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Grainfather Blog - Week 94: Step Mashing - What is it and why do it?

By Grainfather - All Grain Brewing 03/11/2016 02:30 Comments

Malt ready for mashing


Step mashing is a technique that was developed by brewers at a time when malts were less well modified than they are now. When malting takes place the aim is to break down glucans and proteins, making it easier for homebrewers to extract sugars. By performing different rests at different temperatures, brewers could perform some of this modification in the mash, increasing the amount of sugar they could extract from the malt and therefore increasing their efficiency.

Most homebrewers now will not bother following a step mash schedule because malts are so well modified that the general consensus is a step mash will not increase conversion by any great amount. However, there are reasons beyond conversion that you might want to perform a step mash.

Certain temperatures are supposedly key in things like breaking down beta glucans (gummy parts in the cell wall of barley), lowering the pH of the mash or breaking down proteins. There is some evidence that by performing a rest between 43-45°C (109-113°F) you can increase ferulic acid in the wort which is a precursor to clove phenols that you may want in a Wheat beer or Hefeweizen.

So how does mashing at different temperatures affect the wort in these different ways?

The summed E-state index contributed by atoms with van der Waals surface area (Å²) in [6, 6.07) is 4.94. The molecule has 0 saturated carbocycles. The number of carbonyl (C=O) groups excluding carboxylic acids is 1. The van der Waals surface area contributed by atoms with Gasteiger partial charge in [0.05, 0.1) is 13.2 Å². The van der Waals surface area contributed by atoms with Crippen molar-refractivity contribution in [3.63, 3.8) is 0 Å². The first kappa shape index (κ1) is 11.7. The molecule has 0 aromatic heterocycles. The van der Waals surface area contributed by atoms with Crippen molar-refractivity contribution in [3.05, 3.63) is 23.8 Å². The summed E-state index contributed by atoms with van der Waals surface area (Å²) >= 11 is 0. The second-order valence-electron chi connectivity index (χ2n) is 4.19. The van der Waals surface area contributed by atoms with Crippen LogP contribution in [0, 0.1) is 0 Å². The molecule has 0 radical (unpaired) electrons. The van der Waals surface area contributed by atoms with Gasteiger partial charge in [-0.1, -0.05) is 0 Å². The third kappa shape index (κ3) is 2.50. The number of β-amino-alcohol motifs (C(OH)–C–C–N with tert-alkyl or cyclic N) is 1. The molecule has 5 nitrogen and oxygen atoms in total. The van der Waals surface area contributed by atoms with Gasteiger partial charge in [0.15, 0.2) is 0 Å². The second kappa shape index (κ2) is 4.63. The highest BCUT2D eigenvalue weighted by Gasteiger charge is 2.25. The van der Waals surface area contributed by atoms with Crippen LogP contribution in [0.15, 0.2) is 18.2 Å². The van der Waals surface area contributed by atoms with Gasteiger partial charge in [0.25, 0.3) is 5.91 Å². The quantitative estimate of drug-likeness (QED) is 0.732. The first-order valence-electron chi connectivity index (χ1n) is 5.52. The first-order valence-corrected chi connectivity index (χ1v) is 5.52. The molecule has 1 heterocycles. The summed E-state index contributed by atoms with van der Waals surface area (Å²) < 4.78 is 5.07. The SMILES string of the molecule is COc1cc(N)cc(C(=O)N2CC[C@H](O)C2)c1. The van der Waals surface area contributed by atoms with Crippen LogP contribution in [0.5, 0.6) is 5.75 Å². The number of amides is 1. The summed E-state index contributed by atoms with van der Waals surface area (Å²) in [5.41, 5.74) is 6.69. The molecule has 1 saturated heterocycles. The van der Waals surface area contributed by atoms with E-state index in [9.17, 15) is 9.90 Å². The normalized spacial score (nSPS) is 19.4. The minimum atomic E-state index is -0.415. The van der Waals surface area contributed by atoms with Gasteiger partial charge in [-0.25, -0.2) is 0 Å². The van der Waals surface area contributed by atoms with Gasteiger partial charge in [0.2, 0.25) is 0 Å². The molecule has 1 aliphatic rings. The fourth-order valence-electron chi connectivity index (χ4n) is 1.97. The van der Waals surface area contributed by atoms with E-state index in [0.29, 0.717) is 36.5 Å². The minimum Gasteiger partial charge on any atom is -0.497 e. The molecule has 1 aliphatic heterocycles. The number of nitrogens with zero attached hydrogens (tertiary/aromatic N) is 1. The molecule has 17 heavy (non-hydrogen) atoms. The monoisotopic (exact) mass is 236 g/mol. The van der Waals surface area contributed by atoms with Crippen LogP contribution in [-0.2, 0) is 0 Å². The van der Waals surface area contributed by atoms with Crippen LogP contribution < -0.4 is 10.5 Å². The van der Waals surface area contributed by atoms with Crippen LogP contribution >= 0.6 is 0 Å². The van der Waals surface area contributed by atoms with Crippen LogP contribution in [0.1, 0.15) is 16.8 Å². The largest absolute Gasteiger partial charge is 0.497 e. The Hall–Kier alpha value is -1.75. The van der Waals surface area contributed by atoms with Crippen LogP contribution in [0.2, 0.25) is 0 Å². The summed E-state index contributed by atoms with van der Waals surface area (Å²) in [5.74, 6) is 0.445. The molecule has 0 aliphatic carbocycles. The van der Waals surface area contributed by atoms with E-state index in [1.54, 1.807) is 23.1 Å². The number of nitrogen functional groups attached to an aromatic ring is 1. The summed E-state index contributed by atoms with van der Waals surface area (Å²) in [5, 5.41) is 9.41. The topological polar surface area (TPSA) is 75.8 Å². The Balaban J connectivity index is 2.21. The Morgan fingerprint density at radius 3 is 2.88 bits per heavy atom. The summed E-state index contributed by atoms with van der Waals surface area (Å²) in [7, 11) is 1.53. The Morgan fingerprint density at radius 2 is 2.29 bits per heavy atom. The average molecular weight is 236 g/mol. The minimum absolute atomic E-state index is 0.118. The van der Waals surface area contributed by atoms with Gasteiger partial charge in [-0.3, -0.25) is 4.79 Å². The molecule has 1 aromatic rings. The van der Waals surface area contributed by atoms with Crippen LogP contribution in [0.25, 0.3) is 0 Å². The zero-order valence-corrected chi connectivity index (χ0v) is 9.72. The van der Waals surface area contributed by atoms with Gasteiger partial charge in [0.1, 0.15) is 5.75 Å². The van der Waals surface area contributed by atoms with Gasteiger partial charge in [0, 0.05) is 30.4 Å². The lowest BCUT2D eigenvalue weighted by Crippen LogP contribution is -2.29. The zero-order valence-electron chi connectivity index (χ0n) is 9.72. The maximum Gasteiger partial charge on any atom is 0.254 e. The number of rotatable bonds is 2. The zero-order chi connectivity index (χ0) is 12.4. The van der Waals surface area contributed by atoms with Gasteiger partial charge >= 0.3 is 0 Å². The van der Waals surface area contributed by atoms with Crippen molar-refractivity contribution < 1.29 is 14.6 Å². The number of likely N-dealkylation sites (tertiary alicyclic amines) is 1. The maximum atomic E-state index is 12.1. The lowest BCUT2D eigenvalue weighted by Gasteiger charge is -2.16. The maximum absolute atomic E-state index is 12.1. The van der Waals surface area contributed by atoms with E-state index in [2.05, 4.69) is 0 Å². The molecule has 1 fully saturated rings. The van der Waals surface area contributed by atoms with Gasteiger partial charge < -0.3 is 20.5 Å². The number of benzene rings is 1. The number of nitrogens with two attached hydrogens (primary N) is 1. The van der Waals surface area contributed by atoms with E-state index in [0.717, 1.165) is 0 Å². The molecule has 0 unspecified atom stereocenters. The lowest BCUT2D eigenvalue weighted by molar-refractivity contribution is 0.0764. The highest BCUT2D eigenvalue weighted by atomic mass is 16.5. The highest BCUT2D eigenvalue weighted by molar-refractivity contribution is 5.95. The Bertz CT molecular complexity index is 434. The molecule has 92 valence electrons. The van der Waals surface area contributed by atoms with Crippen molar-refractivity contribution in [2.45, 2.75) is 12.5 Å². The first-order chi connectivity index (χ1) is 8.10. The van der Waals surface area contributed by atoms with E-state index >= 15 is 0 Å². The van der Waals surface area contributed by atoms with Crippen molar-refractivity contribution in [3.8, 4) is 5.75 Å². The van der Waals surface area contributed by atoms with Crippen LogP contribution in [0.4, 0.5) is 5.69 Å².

It all comes down to enzymes. An enzyme is simply a protein with a special, specific structure which is capable of accelerating the breakdown of different substrates (a molecule on which enzymes can act). Enzymes speed up chemical reactions without undergoing any permanent chemical change themselves, meaning an enzyme is not 'used up' in the chemical reaction.

Brewers are interested in ‘optimal temperatures’ for these enzymes. The optimal temperature is the temperature range at which these enzymes perform in the most efficient manner (catalysing the most chemical reactions). This temperature range normally goes up to the temperature at which the enzyme starts to denature but it is important to note that enzymes don’t just ‘stop’ at this temperature. Denaturing can take a little time so just because you have moved from one temperature step to the next does not mean that you have stopped one enzyme working in favour of another.

We cover enzymes in greater depth in this blog post but what we’re interested in in this blog is the idea that by moving between specific temperature stages we can influence the enzymatic activity and create a wort profile more suited to the beer style we are producing.

So what temperature steps should we be interested in?